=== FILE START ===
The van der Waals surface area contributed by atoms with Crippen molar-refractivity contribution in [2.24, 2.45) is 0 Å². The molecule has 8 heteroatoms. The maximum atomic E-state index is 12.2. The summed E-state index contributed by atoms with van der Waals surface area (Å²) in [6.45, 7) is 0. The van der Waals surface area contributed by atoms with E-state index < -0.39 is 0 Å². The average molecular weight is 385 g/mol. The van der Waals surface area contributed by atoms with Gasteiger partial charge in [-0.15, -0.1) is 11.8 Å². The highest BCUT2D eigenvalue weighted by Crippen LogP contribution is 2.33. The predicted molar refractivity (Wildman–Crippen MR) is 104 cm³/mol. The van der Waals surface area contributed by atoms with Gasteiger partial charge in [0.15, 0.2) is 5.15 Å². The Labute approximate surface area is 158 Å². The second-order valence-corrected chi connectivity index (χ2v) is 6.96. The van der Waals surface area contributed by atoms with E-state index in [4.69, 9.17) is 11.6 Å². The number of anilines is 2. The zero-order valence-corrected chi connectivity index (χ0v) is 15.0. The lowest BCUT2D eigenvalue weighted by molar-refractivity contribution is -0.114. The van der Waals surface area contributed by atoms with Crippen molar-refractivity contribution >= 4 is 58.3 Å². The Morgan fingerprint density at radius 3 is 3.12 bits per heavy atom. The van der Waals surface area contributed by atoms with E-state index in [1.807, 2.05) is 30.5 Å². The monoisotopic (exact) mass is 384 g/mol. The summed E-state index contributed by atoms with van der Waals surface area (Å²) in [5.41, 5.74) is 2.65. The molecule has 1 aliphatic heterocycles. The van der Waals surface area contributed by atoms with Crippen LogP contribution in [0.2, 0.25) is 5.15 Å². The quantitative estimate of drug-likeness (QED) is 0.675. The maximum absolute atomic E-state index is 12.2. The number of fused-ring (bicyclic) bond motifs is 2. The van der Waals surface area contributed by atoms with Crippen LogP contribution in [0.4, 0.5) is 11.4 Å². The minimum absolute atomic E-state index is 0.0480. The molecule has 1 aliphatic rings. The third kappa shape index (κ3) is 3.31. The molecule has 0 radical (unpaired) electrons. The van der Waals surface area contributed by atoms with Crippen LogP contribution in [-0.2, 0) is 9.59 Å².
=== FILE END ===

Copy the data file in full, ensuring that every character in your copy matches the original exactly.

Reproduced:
The van der Waals surface area contributed by atoms with Crippen molar-refractivity contribution in [2.24, 2.45) is 0 Å². The molecule has 8 heteroatoms. The maximum atomic E-state index is 12.2. The summed E-state index contributed by atoms with van der Waals surface area (Å²) in [6.45, 7) is 0. The van der Waals surface area contributed by atoms with E-state index < -0.39 is 0 Å². The average molecular weight is 385 g/mol. The van der Waals surface area contributed by atoms with Gasteiger partial charge in [-0.15, -0.1) is 11.8 Å². The highest BCUT2D eigenvalue weighted by Crippen LogP contribution is 2.33. The predicted molar refractivity (Wildman–Crippen MR) is 104 cm³/mol. The van der Waals surface area contributed by atoms with Gasteiger partial charge in [0.15, 0.2) is 5.15 Å². The Labute approximate surface area is 158 Å². The second-order valence-corrected chi connectivity index (χ2v) is 6.96. The van der Waals surface area contributed by atoms with E-state index in [4.69, 9.17) is 11.6 Å². The number of anilines is 2. The zero-order valence-corrected chi connectivity index (χ0v) is 15.0. The lowest BCUT2D eigenvalue weighted by molar-refractivity contribution is -0.114. The van der Waals surface area contributed by atoms with Crippen molar-refractivity contribution >= 4 is 58.3 Å². The Morgan fingerprint density at radius 3 is 3.12 bits per heavy atom. The van der Waals surface area contributed by atoms with E-state index in [1.807, 2.05) is 30.5 Å². The monoisotopic (exact) mass is 384 g/mol. The summed E-state index contributed by atoms with van der Waals surface area (Å²) in [5.41, 5.74) is 2.65. The molecule has 1 aliphatic heterocycles. The van der Waals surface area contributed by atoms with Crippen LogP contribution in [0.2, 0.25) is 5.15 Å². The quantitative estimate of drug-likeness (QED) is 0.675. The maximum absolute atomic E-state index is 12.2. The number of fused-ring (bicyclic) bond motifs is 2. The van der Waals surface area contributed by atoms with Crippen LogP contribution in [0.4, 0.5) is 11.4 Å². The minimum absolute atomic E-state index is 0.0480. The molecule has 1 aliphatic rings. The third kappa shape index (κ3) is 3.31. The molecule has 0 radical (unpaired) electrons. The van der Waals surface area contributed by atoms with Crippen LogP contribution in [-0.2, 0) is 9.59 Å².